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Nitric Oxide Series, Part Five: NO and Neurotransmission

Diabetic patients are particularly at risk for damage to sensory and motor nerves in the feet or to dysfunction of the autonomic nervous system that innervates internal organs, for example, the intestine. The clinical diagnosis of the latter condition is gastroparesis. NO is an important signaling molecule conveying information from one nerve to another, including non-cholinergic, non-adrenergic (NCNA) nerves. NCNA nerves control smooth muscle cells, which regulate gastric emptying and intestinal motility. Reduced availability of NO in diabetic patients may be one cause of gastroparesis.

  Thomas Burke, Ph.D.

Diabetic patients are particularly at risk for damage to sensory and motor nerves in the feet or to dysfunction of the autonomic nervous system that innervates internal organs, for example, the intestine. The clinical diagnosis of the latter condition is gastroparesis. NO is an important signaling molecule conveying information from one nerve to another, including non-cholinergic, non-adrenergic (NCNA) nerves. NCNA nerves control smooth muscle cells, which regulate gastric emptying and intestinal motility. Reduced availability of NO in diabetic patients may be one cause of gastroparesis.
Nerves communicate with one another across synapses by way of several biochemical compounds diffusing from one nerve to the second nerve. NO is one of these biochemical “neurotransmitter” molecules and is produced by both brain tissue and peripheral nerves.
NO has both a direct and indirect effect on neurotransmission. The direct effect relates to permeability of nerve membranes regulating ion transport that is important for nerve signal transmission. Indirectly, NO enables nerves to properly function by causing increases in blood flow (vasodilation) allowing essential oxygen and nutrients to be transported to nerve cells.
 
Direct: Dispersal of ions across the nerve cell membrane is dependent, in part, on transporter proteins that act as channels for ion transport. These channels regulate the permeability of the cell membrane. As was the case for the smooth muscle cell protein myosin, the contractile protein described in part 4, phosphorylation of these channels is essential in controlling ion permeability of the membrane of the nerve. Physiologic changes in ion permeability determine the transmission of impulse along the nerve. In nerve cells, NO generates cGMP (as described in Part 4), which results in phosphorylation of a nerve cell ion channel that is permeable to potassium ions. Thus, NO must be present in order to regulate membrane permeability to potassium ions, which is necessary for nerve signal transmission. Normalization of the inadequate NO levels in diabetic patients can directly impact nerve function by improving nerve membrane permeability to potassium ions.
 
Indirect: Poor circulation to feet and the lower leg, possibly a result of impaired NO-mediated vasodilation, results in swelling (edema), tissue damage, and ulcers. The lack of oxygen and nutrients also adversely affects nerves that also rely on oxygen and glucose to generate the energy source, adenosine triphosphate (ATP). ATP maintains ions such as potassium and sodium at normal physiologic concentrations inside and outside nerve cells. If oxygen and glucose delivery to nerves is impaired, then normal levels of ATP will not be generated. This event adversely affects potassium/sodium homeostasis across the membrane. The nerves will not receive and process information (touch, temperature) when the potassium and sodium ions become chronically disturbed due to the lack of sufficient oxygen and nutrients. In addition, bNOS found in some peripheral nerves is, like ecNOS, an oxygen dependent enzyme. The lack of oxygen available to the nerve itself would impair formation of NO and compromise neurotransmission. Nerves, like other tissues are supplied with oxygen through blood vessels. By inducing vasodilation and improving circulation, NO can improve nerve function by increasing available oxygen and glucose, thereby allowing ATP production to establish normal ion concentrations across the nerve cell membrane. Specifically, increased oxygen availability to the bNOS enzyme will improve impaired formation of neural NO and thus neurotransmission.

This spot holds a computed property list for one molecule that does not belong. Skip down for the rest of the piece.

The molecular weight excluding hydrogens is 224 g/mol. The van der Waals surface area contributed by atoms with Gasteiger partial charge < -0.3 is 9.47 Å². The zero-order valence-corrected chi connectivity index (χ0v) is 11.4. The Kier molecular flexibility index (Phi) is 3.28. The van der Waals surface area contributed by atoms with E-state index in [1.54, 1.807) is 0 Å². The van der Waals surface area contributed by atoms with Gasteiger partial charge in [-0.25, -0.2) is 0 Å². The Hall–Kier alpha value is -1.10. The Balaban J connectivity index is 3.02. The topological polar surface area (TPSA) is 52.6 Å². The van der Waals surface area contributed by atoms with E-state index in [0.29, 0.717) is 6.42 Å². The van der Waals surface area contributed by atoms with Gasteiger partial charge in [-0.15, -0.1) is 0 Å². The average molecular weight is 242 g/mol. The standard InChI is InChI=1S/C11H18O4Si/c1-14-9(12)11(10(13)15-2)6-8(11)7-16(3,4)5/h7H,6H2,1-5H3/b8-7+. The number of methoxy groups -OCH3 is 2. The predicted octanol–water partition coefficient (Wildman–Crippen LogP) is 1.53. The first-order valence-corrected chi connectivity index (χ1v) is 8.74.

In summary, NO has both a direct and indirect influence on neurotransmission. NO, by affecting cGMP, allows phosphorylation of ion channels, especially potassium channels necessary for normal transmission of nerve signals. NO also increases blood flow. This allows sufficient oxygen and glucose to be transported to nerve cells, positively affecting ATP production and, in turn, potassium/sodium homeostasis essential for neurotransmission. Increases in blood flow may also allow the oxygen dependent isoform, bNOS, to produce more NO.
NO is also a powerful regulator of cell division and proliferation necessary for tissue repair. In the next article, we will discuss the involvement of NO in tissue repair and wound healing, including the regeneration of nerves.
Dr. Tom Burke received his PhD in Physiology from University of Houston and Post Doctoral Training at Duke Medical School. He was an Associate Professor of Medicine and Physiology at the University of Colorado Medical School. He has authored more than 70 published scientific clinical articles and has been a visiting scientist at the Mayo Clinic, Yale University, University of Alabama, and University of Florida. He is a recognized international lecturer on cell injury and nephrology. 
If you’ve missed any of this series of articles, just click below for Parts 1-4.